Slowly, as the song goes on, people join in until we are all singing loudly together,
Tenting tonight, tenting tonight, tenting on the old campground
Tenting tonight, tenting tonight, tenting on the old campground
At the end of the song, I asked the students if singing the song changed how they felt. Some of the things I heard were:

"I felt less lonely."

"I thought of my family. Singing the song made me feel like I would get to see them again."

"I thought of all the people who died that I cared about."

"I felt stronger."

"I felt proud to fight for what I believe in."

Aren't those great responses? I love how music has the power to stir our souls, even 150 years after it was written.

Wednesday, April 25, 2012

M. Ward: The First Time I Ran Away

A new Andrew Bird album AND a new solo album by M. Ward? This is my lucky spring!

To top things off, Joel Trussell, the same director who made the gorgeous music video for Chinese Translation, is back on board as well. He directed a new video for the first release of the album: "The First Time I Ran Away." M. Ward says in The Huffington Post:

"Between now and when I made 'Hold Time' there has been a lot of traveling which requires a lot of reckoning with what to leave behind and what to carry - material and otherwise - and thinking about what I want versus what I need, creatively and otherwise. I wanted to get a reflection of that on the album."
You can stream the whole album, A Wasteland Companion, on M. Ward's website.

M. Ward: The First Time I Ran Away

Monday, April 23, 2012

Society for Children's Book Writers and Illustrators

I met so many nice people at the NESCBWI conference this weekend, and am ready to get down to work (as soon as I catch up on my sleep)! Here are a few notes I took at the conference that struck me as being applicable to both storytelling and life:

-Part of growing up is aligning desire with often say and do things that are the opposite of what they want (I'm pretty sure I still do this on a relatively regular basis!)

-Think: Does this FEED me or does it COST me?

-Instead of "what does my character want": "what does my character care about?"

-Write to your strengths, revise to your weakness.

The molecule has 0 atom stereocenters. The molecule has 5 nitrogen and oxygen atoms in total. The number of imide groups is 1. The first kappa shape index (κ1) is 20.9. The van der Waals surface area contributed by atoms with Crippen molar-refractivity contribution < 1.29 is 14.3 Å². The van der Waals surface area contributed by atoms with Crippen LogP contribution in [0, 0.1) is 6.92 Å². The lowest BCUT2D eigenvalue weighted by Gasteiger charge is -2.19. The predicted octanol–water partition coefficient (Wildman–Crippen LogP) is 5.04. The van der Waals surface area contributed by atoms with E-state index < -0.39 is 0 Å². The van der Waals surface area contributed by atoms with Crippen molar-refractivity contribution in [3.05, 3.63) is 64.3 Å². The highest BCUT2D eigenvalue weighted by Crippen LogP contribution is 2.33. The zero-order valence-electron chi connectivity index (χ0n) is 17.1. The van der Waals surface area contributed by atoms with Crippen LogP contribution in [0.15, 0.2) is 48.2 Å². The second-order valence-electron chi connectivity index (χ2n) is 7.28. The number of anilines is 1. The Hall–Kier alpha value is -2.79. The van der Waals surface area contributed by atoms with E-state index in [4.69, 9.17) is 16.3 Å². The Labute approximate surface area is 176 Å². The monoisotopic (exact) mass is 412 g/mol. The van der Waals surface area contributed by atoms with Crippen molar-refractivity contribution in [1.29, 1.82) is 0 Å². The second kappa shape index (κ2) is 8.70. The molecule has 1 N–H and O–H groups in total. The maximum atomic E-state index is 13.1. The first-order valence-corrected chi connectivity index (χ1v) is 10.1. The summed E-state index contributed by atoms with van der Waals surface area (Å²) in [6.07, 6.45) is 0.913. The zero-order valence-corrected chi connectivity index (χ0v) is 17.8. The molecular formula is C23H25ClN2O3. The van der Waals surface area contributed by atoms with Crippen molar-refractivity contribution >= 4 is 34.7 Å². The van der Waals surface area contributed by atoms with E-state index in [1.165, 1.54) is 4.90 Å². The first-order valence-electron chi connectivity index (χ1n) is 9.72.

-What would you do if you knew that failure was impossible?

Friday, April 20, 2012

Grab Bag Friday: Beanie Baby Hunger Games

This weekend, I'm lucky to be at the New England Society of Children's Book Writer's and Illustrators conference. Which means three whole days to talk about writing and books! I've already been to a fun session called "Writing Camp for Grown-Ups" taught by Jo Knowles and Cindy Faughnan, and I'm looking forward to learning from great authors like Cynthia Lord, Kate Messner, and Linda Urban over the weekend.

In between today's sessions, though, I took a little time out for silliness and watched this fantastic video. Of course, it begs the question: Who did the Hunger Games better? Hollywood or the Beanie Babies? May the odds be ever in your favor!

Beanie Baby Hunger Games

Wednesday, April 18, 2012

Doris Day: My Dreams Are Getting Better All the Time

More Doris Day nostalgia. Here is one of my favorite Les Brown/Doris Day tunes. And check out the outfit on this album cover!

Doris Day: My Dreams Are Getting Better All the Time

Wednesday, April 11, 2012

Doris Day on Fresh Air with Terry Gross

It was Doris Day's 88th  birthday last week, which means April is filled with all kinds of fun Doris Day nostalgia. TCM is airing 28 of her movies (yes, my DVR is filling up quite nicely). And lucky for us, Ms. Day granted Terry Gross an interview to celebrate the occasion.

Doris Day has rarely been interviewed since she left Hollywood in 1968, and it was a treat to hear her talk about her life. She discusses the tragic accident that became the impetus for her singing career, the roles she played, songs she sang, and her second career as an animal activist.